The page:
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Varicose vein stripping is a surgical procedure that removes varicose veins from the legs or thighs. Varicose veins are the puffy and twisted veins that you can see under the skin. They usually have a red or bluish-purple color. Varicose veins most often appear in the legs, but they may also develop in other parts of the body.
Varicose veins form in the legs when the valves in the veins aren’t functioning correctly. Veins normally have one-way valves that prevent your blood from flowing back up toward the heart. When these valves don’t work properly, blood begins to collect in the vein rather than continuing to the heart. This makes the vein fill with blood, resulting in painful, swollen veins.
Varicose vein stripping treats varicose veins and helps prevent them from coming back. The procedure is also known as vein stripping with ligation, avulsion, or ablation.
Your doctor may recommend varicose vein stripping if you’re experiencing:
Varicose vein stripping may also be done if you’re concerned about the cosmetic appearance of your legs. Speak with your doctor to see if varicose vein stripping is a good option for you.
Your doctor will perform a physical examination before the procedure. This can help your doctor determine where the nonworking valves are located. Your doctor may use a handheld ultrasound device so they can get a better view of the veins and their valves. They may also order a duplex scan, which provides clear images of the affected veins and the amount of blood flow. This test also can rule out any clots, or thromboses, in the veins. This allows your doctor to see the varicose veins in more detail.
Before the procedure, it’s important to tell your doctor about any prescription or over-the-counter medications you’re taking. Your doctor may ask you to stop taking certain medicines temporarily, as some may cause heavy bleeding during varicose vein stripping.
You should also arrange for a family member or friend to drive you home after the procedure. Varicose vein stripping is often performed using general anesthesia, which can make you drowsy and unable to drive for several hours.
Varicose vein stripping is a safe, low-risk surgical procedure. However, there are always risks associated with surgeries. These include:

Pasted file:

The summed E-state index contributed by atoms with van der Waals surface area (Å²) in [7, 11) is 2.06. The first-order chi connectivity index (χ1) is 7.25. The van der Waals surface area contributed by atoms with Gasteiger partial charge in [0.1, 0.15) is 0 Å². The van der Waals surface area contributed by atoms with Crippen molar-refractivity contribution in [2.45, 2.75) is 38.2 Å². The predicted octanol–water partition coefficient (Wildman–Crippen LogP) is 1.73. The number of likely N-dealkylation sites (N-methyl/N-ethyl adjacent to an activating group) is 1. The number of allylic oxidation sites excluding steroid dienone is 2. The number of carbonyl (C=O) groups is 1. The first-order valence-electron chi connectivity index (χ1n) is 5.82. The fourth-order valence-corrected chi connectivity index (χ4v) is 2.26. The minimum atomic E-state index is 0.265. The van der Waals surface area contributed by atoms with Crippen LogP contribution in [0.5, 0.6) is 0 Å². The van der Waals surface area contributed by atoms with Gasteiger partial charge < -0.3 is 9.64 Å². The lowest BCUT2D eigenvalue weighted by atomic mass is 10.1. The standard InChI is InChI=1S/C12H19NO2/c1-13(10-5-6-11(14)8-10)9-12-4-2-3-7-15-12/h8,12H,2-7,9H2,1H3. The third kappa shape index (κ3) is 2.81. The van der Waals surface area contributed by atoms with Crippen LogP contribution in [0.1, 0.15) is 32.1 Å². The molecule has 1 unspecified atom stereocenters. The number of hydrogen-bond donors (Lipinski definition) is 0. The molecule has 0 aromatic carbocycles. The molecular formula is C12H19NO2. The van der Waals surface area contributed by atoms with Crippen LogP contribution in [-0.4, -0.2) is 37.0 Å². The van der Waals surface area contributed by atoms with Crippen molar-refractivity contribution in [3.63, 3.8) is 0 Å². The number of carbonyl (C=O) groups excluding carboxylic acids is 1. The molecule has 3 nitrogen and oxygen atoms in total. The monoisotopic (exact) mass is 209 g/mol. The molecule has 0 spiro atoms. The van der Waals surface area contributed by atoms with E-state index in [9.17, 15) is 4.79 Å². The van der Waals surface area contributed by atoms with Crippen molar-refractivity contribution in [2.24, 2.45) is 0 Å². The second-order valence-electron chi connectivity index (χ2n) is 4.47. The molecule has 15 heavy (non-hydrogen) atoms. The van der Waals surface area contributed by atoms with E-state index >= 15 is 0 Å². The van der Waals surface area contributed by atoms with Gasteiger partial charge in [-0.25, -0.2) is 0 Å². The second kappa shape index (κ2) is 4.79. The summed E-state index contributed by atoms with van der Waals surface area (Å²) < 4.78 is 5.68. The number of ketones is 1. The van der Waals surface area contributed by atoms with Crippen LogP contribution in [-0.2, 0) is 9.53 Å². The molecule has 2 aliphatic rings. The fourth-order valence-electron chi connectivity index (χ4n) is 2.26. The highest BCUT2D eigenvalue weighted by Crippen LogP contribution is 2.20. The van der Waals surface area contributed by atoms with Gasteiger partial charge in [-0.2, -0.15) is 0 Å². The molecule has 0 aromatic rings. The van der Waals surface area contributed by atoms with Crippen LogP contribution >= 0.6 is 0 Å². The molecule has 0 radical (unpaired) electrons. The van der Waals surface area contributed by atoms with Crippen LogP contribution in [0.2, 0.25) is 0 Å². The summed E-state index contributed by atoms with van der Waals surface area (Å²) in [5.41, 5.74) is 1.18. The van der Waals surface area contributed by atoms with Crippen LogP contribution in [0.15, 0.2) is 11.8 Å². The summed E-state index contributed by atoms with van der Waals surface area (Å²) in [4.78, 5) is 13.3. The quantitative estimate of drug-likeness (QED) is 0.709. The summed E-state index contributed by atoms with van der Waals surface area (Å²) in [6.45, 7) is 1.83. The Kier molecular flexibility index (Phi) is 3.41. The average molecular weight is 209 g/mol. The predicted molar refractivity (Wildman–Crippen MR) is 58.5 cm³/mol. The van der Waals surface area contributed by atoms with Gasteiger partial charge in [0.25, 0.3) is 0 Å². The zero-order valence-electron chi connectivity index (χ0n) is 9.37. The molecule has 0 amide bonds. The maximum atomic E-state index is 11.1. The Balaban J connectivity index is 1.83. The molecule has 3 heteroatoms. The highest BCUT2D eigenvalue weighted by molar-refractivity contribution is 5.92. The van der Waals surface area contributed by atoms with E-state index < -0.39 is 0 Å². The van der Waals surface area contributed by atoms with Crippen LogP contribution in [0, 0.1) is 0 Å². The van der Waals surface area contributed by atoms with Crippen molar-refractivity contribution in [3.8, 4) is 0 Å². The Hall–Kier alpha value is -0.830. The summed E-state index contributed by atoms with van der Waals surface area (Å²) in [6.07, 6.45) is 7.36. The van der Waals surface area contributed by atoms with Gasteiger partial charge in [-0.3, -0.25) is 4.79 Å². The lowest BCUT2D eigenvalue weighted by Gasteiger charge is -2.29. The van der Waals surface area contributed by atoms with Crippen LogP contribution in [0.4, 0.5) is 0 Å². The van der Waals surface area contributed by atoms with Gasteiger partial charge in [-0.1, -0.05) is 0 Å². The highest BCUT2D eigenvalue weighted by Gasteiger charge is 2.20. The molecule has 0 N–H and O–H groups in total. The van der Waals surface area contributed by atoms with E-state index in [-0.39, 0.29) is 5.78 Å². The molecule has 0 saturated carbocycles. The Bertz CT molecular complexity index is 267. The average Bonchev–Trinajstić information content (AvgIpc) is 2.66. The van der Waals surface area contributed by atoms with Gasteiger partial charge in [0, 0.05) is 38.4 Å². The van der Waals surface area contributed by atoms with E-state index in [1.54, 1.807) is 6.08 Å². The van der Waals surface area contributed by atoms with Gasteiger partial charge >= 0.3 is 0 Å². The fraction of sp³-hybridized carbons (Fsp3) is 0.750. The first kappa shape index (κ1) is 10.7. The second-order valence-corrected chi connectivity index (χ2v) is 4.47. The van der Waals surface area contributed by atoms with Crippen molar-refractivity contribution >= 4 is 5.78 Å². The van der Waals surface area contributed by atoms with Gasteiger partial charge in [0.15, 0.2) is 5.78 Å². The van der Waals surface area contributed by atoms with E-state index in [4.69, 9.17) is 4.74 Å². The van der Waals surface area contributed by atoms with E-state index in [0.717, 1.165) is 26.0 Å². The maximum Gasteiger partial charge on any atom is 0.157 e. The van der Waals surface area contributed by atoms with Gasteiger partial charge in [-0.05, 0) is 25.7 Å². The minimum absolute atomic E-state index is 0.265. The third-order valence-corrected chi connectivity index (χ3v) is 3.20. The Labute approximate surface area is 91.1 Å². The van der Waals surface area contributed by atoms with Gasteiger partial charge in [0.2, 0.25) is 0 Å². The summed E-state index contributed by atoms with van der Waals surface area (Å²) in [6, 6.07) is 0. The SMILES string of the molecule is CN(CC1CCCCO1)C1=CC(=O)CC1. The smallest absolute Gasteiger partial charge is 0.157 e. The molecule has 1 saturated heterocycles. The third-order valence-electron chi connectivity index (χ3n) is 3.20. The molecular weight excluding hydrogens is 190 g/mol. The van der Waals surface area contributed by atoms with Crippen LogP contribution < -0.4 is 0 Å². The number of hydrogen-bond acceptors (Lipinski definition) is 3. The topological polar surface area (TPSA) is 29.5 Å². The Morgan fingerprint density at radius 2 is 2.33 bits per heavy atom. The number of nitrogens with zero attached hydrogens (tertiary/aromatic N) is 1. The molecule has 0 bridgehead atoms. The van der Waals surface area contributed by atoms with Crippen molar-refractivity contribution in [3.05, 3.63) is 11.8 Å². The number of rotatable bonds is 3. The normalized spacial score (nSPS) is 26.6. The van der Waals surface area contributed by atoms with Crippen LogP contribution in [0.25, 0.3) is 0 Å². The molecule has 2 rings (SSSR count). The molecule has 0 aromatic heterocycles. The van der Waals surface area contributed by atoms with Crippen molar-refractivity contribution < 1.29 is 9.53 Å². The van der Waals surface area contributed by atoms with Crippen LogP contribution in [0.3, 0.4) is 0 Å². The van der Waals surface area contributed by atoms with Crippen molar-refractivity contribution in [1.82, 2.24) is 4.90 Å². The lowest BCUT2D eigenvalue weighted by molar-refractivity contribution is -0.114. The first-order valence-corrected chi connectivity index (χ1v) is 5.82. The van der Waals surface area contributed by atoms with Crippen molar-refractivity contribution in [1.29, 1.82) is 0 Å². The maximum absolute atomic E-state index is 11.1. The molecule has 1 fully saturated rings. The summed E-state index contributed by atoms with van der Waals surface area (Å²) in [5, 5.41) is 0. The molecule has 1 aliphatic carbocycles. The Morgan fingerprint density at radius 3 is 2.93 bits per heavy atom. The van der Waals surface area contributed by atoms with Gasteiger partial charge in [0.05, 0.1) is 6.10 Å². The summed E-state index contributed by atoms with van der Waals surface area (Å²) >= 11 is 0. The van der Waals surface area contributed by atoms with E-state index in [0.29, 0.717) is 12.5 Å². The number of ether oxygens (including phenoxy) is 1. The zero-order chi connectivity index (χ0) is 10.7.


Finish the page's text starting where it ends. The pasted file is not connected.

These risks are rare. However, certain people are more like to experience them. Varicose vein stripping usually isn’t recommended for:
Varicose vein stripping is often done on an outpatient basis, which means you’ll be able to go home the same day as the surgery. The procedure typically takes 60 to 90 minutes. A particularly complicated surgery could take longer.
Depending on your doctor’s recommendation, you may receive either general or spinal anesthesia before the procedure. General anesthesia puts you to sleep throughout the entire procedure. Spinal anesthesia numbs the lower part of your body, but you’ll stay awake during the procedure. Your doctor may give you an anti-anxiety medication to take beforehand if you’re receiving spinal anesthesia and feeling nervous about the procedure.
During varicose vein stripping, your surgeon will make several small cuts, or incisions, near the top and bottom of your damaged vein. One incision will be in your groin. The other will be farther down your leg, either in your calf or ankle. They will then thread a thin, flexible plastic wire into the vein through the groin incision. The wire will be tied to the vein and pulled out through the cut in the lower leg. Your surgeon will then close the cuts with stitches and place bandages and compression stockings on your legs.
It usually takes two to four weeks to recover from varicose vein stripping. However, your recovery time will depend on how many veins were stripped and where they were located.
Your doctor will prescribe pain medications to help with the discomfort. They’ll also tell you to stay off of your feet as much as possible for the first three to four days after surgery. You may be able to remove the bandages after four days have passed. During recovery, it’s important to keep your legs elevated when you’re sitting. You can prop up your legs with pillows. By the fourth week, you can probably return to your normal activities.
Written by: Shannon Johnson
Medically reviewed on: Jan 05, 2016: Steven Kim, MD
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